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Villa Rachmaninoff in Switzerland: a monument of national importance

Villa Rachmaninoff in Switzerland: a monument of national importance

DrA member of the Swiss Canton of Lucerne has decided to buy the villa “Cenar” by composer and pianist Sergei Rachmanino in Hertenstein on Lake Lucerne. The region’s president, Marcel Schwersmann, announced on Wednesday in Lucerne. The villa should be accessible to the public and used as a cultural center. To do this, they want to take out a private loan of 15.45 million Swiss francs. Rachmaninov’s four great-grandchildren will receive their share of the inheritance from the money. Moreover, a budget was allocated for the renovation of the house, which was urgently needed after water entered the upstairs bedroom. In addition, the canton declares that it is ready to bear the costs of maintenance for the next ten years.

No decision has yet been made on the future operator of the cultural center. To date, the Rachmaninoff Foundation has carried out an intensive campaign to protect the villa “Senar”, the gardener’s house and the garden of 20 thousand square meters. Thanks to the head of the foundation, Urs Zisweiler, the former Swiss ambassador to the United States, the entire inventory of the villa, which was occupied by the composer’s grandson until 2012, was recorded, and many documents and films were recorded from the family property. Indexed and digitized with the Rachmaninoff Network, Amsterdam. The foundation also organized piano lessons on Rachmaninov’s grand piano.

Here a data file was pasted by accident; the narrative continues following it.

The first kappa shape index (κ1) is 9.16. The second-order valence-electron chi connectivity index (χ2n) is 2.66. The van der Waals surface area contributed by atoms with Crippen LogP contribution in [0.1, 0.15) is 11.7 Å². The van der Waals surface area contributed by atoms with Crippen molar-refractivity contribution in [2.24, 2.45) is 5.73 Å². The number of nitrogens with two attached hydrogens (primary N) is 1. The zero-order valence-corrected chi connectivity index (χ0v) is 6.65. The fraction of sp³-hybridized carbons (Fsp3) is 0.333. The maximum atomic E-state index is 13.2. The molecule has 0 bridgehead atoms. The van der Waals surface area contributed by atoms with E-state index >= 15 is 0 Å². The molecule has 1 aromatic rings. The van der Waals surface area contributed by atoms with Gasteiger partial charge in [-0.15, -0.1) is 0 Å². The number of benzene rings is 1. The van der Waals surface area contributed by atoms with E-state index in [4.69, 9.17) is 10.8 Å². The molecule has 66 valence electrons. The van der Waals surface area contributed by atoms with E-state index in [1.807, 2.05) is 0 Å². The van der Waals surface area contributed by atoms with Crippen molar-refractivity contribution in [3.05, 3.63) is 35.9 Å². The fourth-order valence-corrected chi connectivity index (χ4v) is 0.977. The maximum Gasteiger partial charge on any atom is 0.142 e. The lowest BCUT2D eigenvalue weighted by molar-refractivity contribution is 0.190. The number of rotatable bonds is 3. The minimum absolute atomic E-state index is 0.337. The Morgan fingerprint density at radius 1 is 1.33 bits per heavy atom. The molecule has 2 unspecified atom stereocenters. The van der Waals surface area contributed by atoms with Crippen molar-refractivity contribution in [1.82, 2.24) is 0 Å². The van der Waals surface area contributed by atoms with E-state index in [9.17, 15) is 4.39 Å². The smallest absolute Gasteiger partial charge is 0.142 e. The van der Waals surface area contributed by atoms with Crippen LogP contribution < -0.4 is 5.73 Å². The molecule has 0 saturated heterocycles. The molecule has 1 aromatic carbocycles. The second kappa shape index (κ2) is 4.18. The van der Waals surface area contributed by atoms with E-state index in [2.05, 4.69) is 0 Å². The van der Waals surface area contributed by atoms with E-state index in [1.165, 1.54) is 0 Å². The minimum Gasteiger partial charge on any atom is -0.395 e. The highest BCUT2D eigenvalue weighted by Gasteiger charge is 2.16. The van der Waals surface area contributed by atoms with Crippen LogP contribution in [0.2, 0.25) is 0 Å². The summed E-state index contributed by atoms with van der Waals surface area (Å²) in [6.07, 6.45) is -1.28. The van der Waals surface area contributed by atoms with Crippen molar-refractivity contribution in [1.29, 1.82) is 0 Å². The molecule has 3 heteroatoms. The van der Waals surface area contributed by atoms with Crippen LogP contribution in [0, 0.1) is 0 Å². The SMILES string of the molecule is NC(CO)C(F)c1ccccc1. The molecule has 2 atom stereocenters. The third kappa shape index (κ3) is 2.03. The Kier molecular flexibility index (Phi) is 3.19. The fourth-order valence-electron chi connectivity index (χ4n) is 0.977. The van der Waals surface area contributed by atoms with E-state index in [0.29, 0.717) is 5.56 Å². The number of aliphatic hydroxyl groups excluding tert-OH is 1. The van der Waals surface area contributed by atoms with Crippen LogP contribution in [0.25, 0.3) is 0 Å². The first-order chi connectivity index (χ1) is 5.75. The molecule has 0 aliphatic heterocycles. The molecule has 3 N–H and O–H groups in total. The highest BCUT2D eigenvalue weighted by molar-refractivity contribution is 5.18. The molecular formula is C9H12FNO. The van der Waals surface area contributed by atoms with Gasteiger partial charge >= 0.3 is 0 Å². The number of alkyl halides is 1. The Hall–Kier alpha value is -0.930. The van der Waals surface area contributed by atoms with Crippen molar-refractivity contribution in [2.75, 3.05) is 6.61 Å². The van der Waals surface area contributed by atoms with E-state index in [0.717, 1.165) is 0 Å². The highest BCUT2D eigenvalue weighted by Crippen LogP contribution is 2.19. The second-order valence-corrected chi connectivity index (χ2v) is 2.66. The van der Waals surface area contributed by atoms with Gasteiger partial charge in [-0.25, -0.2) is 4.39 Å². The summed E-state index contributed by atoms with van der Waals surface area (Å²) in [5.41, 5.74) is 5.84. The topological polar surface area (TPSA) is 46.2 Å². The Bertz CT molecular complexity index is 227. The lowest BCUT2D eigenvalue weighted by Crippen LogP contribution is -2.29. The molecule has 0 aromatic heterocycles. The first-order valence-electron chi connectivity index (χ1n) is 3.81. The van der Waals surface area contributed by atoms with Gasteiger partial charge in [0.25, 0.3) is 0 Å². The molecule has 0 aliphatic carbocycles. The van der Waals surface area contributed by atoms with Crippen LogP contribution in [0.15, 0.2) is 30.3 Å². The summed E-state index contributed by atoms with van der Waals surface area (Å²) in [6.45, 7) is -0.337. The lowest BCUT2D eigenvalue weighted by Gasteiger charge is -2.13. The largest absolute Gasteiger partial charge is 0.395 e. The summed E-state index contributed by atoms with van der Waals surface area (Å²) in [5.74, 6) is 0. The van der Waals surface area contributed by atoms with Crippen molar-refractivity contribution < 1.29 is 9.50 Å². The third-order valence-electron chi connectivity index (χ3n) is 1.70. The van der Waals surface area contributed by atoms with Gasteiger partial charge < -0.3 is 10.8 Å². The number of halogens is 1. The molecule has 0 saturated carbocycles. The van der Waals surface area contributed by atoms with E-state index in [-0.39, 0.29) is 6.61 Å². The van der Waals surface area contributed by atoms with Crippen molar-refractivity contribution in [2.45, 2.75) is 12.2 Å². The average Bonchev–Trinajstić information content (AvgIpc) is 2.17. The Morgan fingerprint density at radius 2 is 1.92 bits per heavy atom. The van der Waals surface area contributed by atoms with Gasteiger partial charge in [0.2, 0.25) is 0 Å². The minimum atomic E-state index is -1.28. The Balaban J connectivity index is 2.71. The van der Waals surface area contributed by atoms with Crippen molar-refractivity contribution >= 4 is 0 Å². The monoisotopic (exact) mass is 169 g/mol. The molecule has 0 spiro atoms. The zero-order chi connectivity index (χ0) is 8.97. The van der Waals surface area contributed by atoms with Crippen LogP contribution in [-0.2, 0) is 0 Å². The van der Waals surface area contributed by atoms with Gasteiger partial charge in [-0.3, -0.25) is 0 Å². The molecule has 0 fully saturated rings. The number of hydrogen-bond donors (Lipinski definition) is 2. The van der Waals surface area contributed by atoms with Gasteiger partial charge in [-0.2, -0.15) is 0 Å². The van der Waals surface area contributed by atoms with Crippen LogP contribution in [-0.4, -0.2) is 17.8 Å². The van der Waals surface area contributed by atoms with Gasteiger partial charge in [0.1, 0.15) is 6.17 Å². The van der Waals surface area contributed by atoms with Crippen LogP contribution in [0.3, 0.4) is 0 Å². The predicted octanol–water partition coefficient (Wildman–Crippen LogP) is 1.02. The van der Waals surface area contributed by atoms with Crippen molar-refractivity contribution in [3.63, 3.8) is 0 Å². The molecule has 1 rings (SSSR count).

The composer and pianist fled Russia from the Bolshevik Revolution in 1917, and has lived in the United States since 1919, but purchased the property at the foot of Mount Rigi in September 1930. Between 1931 and 1934, architects Alfred Morey and Karl Frederic Krebs built the gardener’s house and villa on The “New Building” style, as the architecture of the Bauhaus School in Switzerland is called. After the canton of Lucerne had already placed homes and parks under antiquities protection, the Federal Antiquities Authority followed suit at the end of October. Rachmaninoff’s Villa has been officially declared one of Switzerland’s monuments of national importance. Before a purchase decision takes effect in the canton, the usual referendum period of three months must be waited.

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